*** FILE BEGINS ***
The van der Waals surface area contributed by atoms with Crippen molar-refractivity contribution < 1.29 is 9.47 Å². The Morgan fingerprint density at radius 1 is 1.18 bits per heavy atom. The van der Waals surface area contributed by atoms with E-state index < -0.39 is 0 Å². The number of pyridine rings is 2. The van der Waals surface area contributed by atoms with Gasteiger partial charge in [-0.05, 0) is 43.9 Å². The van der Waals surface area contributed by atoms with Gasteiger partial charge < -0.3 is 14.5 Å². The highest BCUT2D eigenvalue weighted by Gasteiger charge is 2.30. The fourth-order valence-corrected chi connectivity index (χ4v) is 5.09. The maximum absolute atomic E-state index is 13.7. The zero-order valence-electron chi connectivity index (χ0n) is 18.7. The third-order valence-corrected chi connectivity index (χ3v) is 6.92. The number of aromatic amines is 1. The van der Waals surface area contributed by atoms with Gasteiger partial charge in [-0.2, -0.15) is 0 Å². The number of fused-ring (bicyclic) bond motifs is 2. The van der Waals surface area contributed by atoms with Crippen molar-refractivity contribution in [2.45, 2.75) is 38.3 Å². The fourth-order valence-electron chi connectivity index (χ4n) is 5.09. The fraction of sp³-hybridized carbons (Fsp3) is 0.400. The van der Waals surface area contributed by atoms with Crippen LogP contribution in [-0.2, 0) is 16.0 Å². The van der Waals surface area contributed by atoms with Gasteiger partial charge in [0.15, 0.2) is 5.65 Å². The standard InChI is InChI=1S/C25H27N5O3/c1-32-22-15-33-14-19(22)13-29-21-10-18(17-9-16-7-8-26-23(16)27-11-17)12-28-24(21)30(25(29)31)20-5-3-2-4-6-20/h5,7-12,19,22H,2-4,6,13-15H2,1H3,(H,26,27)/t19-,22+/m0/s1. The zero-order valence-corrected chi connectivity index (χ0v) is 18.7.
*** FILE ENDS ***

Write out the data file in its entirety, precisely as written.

The van der Waals surface area contributed by atoms with Crippen molar-refractivity contribution < 1.29 is 9.47 Å². The Morgan fingerprint density at radius 1 is 1.18 bits per heavy atom. The van der Waals surface area contributed by atoms with E-state index < -0.39 is 0 Å². The number of pyridine rings is 2. The van der Waals surface area contributed by atoms with Gasteiger partial charge in [-0.05, 0) is 43.9 Å². The van der Waals surface area contributed by atoms with Gasteiger partial charge < -0.3 is 14.5 Å². The highest BCUT2D eigenvalue weighted by Gasteiger charge is 2.30. The fourth-order valence-corrected chi connectivity index (χ4v) is 5.09. The maximum absolute atomic E-state index is 13.7. The zero-order valence-electron chi connectivity index (χ0n) is 18.7. The third-order valence-corrected chi connectivity index (χ3v) is 6.92. The number of aromatic amines is 1. The van der Waals surface area contributed by atoms with Gasteiger partial charge in [-0.2, -0.15) is 0 Å². The number of fused-ring (bicyclic) bond motifs is 2. The van der Waals surface area contributed by atoms with Crippen molar-refractivity contribution in [2.45, 2.75) is 38.3 Å². The fourth-order valence-electron chi connectivity index (χ4n) is 5.09. The fraction of sp³-hybridized carbons (Fsp3) is 0.400. The van der Waals surface area contributed by atoms with Crippen LogP contribution in [-0.2, 0) is 16.0 Å². The van der Waals surface area contributed by atoms with Gasteiger partial charge in [0.15, 0.2) is 5.65 Å². The standard InChI is InChI=1S/C25H27N5O3/c1-32-22-15-33-14-19(22)13-29-21-10-18(17-9-16-7-8-26-23(16)27-11-17)12-28-24(21)30(25(29)31)20-5-3-2-4-6-20/h5,7-12,19,22H,2-4,6,13-15H2,1H3,(H,26,27)/t19-,22+/m0/s1. The zero-order valence-corrected chi connectivity index (χ0v) is 18.7.